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Headlinin’: Welcome, Sugar Bowl, to the BCS corruption crosshairs

Matt Hinton
Dr. Saturday

Making the morning rounds.

They stopped being polite. Inspired by the illegality, excess and deceit that nearly brought the Fiesta Bowl to its knees earlier this year, HBO's Real Sports With Bryant Gumbel launched a wider investigation into the BCS bowl racket that will air tonight at 10 p.m. ET in an episode titled "Cashin' In." Its revelations about the dire financial realities schools face to play in "non-profit" bowl games won't come as any news to college football fans, but it does include reporter Bernard Goldberg confronting Football Bowl Association lawyer/spokesman Bruce Bernstein on camera (see the clip above) with evidence that the Sugar Bowl — beneficiary of more than $6.8 million in subsidies from state and local governments in Louisiana from 2007-10 — was involved in the same brand of illegal influence peddling that put the Fiesta Bowl in the sights of the Arizona Attorney General's office, among others.

Always on the ball, the anti-BCS crusaders at Playoff PAC have already filed an IRS complaint against the Sugar Bowl based on Goldberg's interview. (UPDATE, 10:52 a.m. ET. The Sugar Bowl has also been in contact with the IRS about the improper contribution, which came when the bowl "mistakenly" bought three $1,000 tickets to fundraising dinners for then-Louisiana Gov. Kathleen Blanco from 2004-06.) [Real Sports With Bryant Gumbel, Playoff PAC]

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Sticks and stones may break my bones, but conference realignment will never hurt me. Fuming over the abrupt defections of Pittsburgh and Syracuse to the ACC — and especially over speculation by ACC commissioner John Swofford about hosting his basketball tournament in the cathedral of Big East hoops, Manhattan's Madison Square Garden — Big East commissioner John Marinatto said Monday that he plans to hold the Panthers and the Orange to their 27-month contractual exit obligations, potentially keeping them in the league through June 2014. Marinatto wouldn't comment on the prospects of a rumored merger with the Big 12, but did tell the New York Times, "we've had a number of schools reach out to us about membership."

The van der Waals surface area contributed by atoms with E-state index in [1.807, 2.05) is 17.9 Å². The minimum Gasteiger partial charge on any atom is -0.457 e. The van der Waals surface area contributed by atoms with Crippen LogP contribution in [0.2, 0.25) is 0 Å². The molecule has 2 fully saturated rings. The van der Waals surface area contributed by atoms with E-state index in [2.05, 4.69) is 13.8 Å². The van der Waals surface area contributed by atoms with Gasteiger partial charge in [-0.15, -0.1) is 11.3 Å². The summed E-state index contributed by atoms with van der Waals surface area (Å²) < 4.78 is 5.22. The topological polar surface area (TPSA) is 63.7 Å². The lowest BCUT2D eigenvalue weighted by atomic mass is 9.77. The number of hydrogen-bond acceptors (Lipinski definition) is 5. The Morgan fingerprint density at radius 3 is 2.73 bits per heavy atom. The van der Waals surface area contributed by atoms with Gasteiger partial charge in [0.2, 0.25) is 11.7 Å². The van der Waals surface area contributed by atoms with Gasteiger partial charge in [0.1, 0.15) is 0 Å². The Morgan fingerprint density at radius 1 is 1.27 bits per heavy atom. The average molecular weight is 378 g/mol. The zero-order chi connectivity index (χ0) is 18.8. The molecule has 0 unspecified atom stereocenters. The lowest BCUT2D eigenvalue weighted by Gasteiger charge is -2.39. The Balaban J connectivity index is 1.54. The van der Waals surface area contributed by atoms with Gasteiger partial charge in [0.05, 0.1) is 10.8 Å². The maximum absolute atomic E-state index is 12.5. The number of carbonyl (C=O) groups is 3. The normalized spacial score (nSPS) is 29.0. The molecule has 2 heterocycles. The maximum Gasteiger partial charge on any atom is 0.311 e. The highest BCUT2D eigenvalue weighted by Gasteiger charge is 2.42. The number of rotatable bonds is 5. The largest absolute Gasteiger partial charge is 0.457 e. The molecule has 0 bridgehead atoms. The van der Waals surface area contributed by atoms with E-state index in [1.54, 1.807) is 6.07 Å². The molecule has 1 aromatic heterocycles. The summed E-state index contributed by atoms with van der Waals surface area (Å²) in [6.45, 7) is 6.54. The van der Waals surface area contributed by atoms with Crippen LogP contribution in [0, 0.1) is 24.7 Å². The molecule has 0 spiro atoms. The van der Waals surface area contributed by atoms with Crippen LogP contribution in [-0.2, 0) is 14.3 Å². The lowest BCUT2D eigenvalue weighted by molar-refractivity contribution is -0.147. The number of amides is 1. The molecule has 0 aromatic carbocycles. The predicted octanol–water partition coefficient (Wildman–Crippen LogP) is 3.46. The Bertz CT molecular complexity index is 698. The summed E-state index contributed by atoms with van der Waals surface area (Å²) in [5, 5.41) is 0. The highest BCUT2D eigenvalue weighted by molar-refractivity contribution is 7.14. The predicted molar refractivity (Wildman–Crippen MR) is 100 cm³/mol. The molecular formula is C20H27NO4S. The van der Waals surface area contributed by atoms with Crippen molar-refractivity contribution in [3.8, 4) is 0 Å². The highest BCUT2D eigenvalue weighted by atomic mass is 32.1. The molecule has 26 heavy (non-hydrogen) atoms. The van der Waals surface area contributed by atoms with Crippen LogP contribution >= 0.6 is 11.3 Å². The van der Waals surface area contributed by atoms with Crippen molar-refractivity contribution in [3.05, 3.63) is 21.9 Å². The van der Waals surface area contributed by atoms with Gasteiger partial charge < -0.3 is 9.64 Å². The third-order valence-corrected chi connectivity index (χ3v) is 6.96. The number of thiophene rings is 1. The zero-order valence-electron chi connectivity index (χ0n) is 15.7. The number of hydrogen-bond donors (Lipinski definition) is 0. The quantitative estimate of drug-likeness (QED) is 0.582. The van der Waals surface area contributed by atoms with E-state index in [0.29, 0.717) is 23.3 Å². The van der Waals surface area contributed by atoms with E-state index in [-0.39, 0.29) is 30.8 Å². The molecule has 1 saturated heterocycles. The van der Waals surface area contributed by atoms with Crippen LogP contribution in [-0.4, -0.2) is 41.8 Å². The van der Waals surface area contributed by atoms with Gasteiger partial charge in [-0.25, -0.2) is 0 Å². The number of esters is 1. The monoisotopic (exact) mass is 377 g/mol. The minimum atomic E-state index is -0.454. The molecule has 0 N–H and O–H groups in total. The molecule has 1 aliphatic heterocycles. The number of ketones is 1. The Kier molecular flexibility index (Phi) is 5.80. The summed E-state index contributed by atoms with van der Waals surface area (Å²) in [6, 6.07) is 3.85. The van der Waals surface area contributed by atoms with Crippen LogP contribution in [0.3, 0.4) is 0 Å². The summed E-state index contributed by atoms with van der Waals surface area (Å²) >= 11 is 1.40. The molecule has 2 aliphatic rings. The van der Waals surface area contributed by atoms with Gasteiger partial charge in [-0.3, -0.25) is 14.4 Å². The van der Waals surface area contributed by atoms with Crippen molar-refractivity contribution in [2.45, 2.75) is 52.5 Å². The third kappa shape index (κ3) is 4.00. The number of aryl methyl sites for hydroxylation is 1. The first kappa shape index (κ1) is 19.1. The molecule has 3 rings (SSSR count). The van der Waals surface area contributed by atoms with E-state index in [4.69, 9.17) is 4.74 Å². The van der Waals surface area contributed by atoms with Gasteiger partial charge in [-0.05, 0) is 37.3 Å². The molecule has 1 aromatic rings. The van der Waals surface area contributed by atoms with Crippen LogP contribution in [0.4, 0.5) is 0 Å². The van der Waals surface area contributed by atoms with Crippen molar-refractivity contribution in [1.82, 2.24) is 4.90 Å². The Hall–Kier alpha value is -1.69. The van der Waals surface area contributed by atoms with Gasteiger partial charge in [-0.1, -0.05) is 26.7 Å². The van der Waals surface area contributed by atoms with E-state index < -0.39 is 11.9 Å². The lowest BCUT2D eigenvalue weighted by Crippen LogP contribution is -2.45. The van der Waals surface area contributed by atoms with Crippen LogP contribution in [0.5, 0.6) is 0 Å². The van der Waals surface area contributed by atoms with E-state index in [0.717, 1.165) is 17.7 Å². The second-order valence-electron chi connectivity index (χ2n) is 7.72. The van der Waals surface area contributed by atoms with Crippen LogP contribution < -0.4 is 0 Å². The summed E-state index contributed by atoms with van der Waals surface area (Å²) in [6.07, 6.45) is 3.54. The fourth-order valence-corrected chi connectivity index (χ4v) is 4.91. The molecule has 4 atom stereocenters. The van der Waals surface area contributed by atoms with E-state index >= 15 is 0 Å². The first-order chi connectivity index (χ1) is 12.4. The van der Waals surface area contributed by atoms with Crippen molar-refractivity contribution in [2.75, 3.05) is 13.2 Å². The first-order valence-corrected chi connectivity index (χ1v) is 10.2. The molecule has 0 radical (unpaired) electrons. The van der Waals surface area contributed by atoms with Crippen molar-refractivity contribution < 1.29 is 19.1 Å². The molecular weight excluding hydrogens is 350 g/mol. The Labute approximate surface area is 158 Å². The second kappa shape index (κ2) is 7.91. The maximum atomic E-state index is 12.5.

"We have a track record of coming out stronger than we did before," Marinatto said, referring to the ACC's last raid on the Big East ranks in 2003. "Obviously, the dynamics that are taking place within the college landscape today may create even greater opportunities for the conference to not only survive, but thrive." [New York Times]

Aren't we all? Florida State quarterback E.J. Manuel is "day-to-day" with a shoulder injury that kept him out of the second half of FSU's loss to Oklahoma on Saturday, and may be out for several weeks as the 'Noles move into conference play. Manuel didn't practice Monday, but for now is holding out hope he can return in time to start Saturday's ACC opener at Clemson. [South Florida Sun-Sentinel] {YSP:MORE}

In other injury news: Offensive lineman Sean Sheller's career is over at UCLA due to a broken arm that will end his senior season. [Los Angeles Times] … Starting Michigan State offensive lineman Skyler Burkland is out for the season with a broken leg. [Lansing State Journal] … Florida State receiver Jarred Haggins is out four to six weeks with a broken hand. [Tallahassee Democrat] … And Isaiah Crowell re-aggravated a rib injury against Coastal Carolina because he forgot to wear his protective vest. [Atlanta Journal-Constitution]

Shucks, y'all, you shouldn't have. Before approving president David Boren to lead them into the Pac-12, Oklahoma's Board of Regents also approved $75,000 raises for head coach Bob Stoops and Joe Castiglione — in Stoops' case, marking his second raise in less than a year. The board's action added three years to the new deal it negotiated with Stoops last December, pushing the total package to $39.4 million — plus incentives — through 2018. "That's great," Stoops said after Monday's practice. "I appreciate it. I'm always grateful for being appreciated or thinking you're going a good job." [Tulsa World]

Quickly… Defensive lineman Pearlie Graves and linebacker Sam Fehoko are both seeking transfers from Texas Tech. … Iowa loses a senior linebacker. … Arkansas gets its best wide receiver back at Alabama. … The New York Times applies some very sketchy numbers to the geography of college football fandom. … David Molk explains why he hates the media. … UConn submits an application to the ACC. … A frustrated Boston College booster proposes boycotting the football team for a good cause. … A Kentucky fan has a real good time before the Wildcats' loss to Louisville. … Lane Kiffin compares Robert Woods to Randy Moss. … And Rick Pitino compares Pittsburgh to Tessio from "The Godfather."

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Matt Hinton is on Facebook and Twitter: Follow him @DrSaturday.

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